Challenge, Issues of the Day, Marriage

The Making of an Affair; A Private Conversation Overheard

I could barely believe the conversation that was going on in front of me.  It was impossible not to hear.  The international airline lounge was packed with weary travelers and I needed to stay put while waiting for my flight. I’ll get back to this story later and tell you about the specifics of this conversation, but first let’s consider a hard question.


How committed are you to your marriage?  I mean, what would it take to distract you from marital fidelity?  That’s a terrible question to consider isn’t it?  But, perhaps in this day, it’s an appropriate question.  If the opportunity was presented (and it just might one day), what boundaries do you have in place for your marriage and how would you fend it off?


As you consider that question, let me take you back to the intimate and inappropriate conversation I was overhearing.


It all started innocently enough with, “Who do you work for and…where are you flying to?”  It progressed with similar lines of conversation and politeness.  But somewhere in the middle of their conversing, the tone of voice underwent a change and the questions became more personal and intimate as they ‘tested’ one another.  Each question became closer to the edge and somewhere in this diatribe, it just started to become more relational and motivated with questions like, “I’m married, how long are you married?” And then the other replied, “I’m recently divorced.”  I noticed their bodies physically began to turn toward one another in order to have eye-to-eye contact.  It wasn’t long until I heard her say, “I don’t normally do this, but here is my card with my personal contact information on the back.”  The middle-aged man replied with, “I wouldn’t normally take your card, but there have been some struggles in our marriage…”


I was stunned and speechless and wanted to scream, “Run, oh silly man…what are you doing right now to yourself, to this woman, to your family?  Come to your senses and close your heart to this.”


Please go back to the question above and answer it for yourself. Discuss your boundaries with your spouse and a means of accountability if you find yourself coming near this situation. Acting on the offense versus being caught off guard is an appropriate present response.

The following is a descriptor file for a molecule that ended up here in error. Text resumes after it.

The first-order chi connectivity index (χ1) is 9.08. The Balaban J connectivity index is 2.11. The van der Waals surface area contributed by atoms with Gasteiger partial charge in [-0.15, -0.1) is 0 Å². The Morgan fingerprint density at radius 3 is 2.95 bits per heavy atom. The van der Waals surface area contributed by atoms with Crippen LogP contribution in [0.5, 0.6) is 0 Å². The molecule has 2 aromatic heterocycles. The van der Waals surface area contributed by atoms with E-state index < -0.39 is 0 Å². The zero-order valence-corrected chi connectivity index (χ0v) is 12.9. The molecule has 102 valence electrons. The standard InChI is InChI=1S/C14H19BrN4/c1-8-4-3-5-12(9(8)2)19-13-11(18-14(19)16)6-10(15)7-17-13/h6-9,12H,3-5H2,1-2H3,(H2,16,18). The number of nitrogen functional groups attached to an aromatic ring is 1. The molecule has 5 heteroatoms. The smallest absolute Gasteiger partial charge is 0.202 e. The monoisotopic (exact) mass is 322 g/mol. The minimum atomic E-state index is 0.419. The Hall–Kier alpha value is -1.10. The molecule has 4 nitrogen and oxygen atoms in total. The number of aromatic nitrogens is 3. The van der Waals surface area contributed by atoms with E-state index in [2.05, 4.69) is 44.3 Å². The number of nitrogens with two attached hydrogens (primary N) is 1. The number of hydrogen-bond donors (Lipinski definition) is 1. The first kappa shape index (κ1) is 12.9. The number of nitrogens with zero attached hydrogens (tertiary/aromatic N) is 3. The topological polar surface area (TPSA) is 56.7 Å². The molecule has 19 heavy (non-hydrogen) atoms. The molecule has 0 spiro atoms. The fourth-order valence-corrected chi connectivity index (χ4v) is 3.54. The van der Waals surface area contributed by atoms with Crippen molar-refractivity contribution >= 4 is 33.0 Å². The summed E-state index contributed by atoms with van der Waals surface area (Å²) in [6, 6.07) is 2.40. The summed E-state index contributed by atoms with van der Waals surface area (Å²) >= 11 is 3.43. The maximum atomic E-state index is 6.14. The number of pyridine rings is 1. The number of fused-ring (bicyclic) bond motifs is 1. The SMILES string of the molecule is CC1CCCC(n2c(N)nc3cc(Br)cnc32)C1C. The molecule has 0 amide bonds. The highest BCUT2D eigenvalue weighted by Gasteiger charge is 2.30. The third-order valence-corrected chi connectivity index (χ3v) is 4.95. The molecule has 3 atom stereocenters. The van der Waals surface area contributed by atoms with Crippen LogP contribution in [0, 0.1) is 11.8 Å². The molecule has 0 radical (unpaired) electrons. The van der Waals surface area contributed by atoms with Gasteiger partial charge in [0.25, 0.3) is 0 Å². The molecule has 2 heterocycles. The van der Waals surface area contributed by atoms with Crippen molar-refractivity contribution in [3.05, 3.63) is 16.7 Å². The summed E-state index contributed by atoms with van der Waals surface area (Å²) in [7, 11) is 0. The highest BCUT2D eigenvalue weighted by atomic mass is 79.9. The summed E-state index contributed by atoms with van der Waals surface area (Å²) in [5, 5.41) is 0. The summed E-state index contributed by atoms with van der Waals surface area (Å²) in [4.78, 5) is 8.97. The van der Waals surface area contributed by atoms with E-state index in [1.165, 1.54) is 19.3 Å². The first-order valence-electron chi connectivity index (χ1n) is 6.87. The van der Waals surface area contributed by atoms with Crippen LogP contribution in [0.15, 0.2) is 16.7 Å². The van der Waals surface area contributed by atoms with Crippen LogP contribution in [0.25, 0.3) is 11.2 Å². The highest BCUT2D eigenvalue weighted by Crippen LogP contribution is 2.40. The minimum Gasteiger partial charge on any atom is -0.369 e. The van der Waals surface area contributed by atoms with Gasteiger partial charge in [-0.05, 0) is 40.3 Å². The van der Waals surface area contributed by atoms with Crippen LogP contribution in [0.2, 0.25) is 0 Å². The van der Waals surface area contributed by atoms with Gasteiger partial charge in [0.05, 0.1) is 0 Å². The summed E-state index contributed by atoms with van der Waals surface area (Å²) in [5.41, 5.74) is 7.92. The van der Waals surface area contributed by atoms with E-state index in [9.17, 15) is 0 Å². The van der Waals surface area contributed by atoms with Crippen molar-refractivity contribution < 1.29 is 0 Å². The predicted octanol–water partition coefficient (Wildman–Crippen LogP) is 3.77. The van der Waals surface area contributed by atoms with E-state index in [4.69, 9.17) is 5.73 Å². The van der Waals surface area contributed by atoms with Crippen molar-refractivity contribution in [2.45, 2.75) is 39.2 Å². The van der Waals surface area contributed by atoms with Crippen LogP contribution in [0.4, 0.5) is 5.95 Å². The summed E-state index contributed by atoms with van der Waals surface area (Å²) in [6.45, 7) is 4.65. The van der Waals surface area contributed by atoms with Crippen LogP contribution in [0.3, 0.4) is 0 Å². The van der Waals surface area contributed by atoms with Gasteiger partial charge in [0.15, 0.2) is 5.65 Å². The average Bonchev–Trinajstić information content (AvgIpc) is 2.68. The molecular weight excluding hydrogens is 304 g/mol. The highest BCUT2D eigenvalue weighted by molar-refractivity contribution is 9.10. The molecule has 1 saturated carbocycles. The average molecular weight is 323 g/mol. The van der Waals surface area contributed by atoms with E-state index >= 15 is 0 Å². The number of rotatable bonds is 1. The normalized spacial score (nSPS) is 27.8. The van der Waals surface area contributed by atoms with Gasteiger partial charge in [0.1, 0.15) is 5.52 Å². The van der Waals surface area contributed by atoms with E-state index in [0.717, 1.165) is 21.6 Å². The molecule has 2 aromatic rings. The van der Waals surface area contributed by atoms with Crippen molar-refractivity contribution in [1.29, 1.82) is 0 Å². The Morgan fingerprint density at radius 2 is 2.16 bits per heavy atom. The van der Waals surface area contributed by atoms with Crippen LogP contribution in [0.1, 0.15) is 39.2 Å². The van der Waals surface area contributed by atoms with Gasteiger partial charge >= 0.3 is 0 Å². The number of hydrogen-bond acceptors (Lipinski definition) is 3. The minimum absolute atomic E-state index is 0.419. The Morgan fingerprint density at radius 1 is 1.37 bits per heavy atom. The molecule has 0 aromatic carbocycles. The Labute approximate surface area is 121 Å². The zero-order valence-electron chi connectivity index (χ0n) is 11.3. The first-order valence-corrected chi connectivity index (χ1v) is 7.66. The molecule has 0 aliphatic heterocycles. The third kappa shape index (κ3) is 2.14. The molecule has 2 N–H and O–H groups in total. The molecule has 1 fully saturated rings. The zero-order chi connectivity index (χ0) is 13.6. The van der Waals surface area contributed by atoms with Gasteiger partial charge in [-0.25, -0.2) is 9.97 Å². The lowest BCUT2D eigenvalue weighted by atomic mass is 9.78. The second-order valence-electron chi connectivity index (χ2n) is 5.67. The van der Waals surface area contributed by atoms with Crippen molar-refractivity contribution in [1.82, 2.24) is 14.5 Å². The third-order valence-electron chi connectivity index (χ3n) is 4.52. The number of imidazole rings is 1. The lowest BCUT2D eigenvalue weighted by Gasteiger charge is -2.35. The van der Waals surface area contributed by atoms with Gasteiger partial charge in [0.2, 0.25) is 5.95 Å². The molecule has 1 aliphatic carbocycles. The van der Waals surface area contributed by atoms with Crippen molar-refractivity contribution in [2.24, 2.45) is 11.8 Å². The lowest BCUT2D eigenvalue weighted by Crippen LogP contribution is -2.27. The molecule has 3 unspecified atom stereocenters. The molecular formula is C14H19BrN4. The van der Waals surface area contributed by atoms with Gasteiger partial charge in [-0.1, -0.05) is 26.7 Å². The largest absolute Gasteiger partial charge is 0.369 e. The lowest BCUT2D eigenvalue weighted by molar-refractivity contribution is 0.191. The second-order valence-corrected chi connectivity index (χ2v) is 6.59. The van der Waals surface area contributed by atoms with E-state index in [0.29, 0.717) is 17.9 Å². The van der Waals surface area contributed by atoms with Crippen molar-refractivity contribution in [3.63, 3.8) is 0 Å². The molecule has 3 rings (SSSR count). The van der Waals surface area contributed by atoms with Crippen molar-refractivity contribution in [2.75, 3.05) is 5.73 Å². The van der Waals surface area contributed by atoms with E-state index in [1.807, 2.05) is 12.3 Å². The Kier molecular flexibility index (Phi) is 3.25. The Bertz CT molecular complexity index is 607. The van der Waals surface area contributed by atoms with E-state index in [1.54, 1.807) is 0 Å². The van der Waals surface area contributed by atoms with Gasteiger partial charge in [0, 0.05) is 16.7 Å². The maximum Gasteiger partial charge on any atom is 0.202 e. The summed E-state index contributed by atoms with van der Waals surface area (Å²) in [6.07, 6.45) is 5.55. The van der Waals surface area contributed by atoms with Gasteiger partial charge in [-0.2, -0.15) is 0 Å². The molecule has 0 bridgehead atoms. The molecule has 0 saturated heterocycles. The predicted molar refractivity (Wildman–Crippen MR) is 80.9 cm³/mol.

Keep a path far from her, do not go near the door of her house…At the end of your life you will groan…Drink water from your own cistern…But a man who commits adultery lacks judgment; whoever does so destroys himself. (Proverbs 5:8,11,15 & 6:32)

Challenge, Leadership, Prayer

Locating, Growing and Incorporating Intercessors for Your Ministry

Incorporating those who pray over you and your vision for ministry seems like a no brainer. But how do you identify these persons and better yet, how do you keep them praying?

When asking someone to pray for you concerning a specific mission, often the response is to receive a yawn, then a look in another direction and finally a nonchalant response like, “Uh, yeah, ok.”

But it doesn’t have to be that way. My wife and I were on the lookout for a small band of persons who loved us, loved what we were called to and wanted to know more about that call. It was also advantageous for them to have a heart to pray for us. We watched and waited and soon discovered there were such persons in our lives. We approached them with the question, “We really appreciate your personal interest, your questions about what we’re doing and your heart to even mention praying for us, would you be interested in joining a team of intercessors?”

You have identified them and you approach them. Rarely have we had someone approach us. Most persons do not even think in those terms, but when you define the prayer ministry description and how you will not inundate them with daily email, they normally respond with a resounding yes. We ask for a one-year commitment only. At the end of each year, we approach them and ask if they would like to continue to serve in the intercessory role for another year.

Obviously this person loves to pray as well. You know they have a committed relationship to God and are mature enough to not be seeking information about your personal life, but rather long for you and your vision to succeed. These are persons whom you have not just met at a first time gathering, but are persons who you have a track record with and you’re aware of their faithful heart.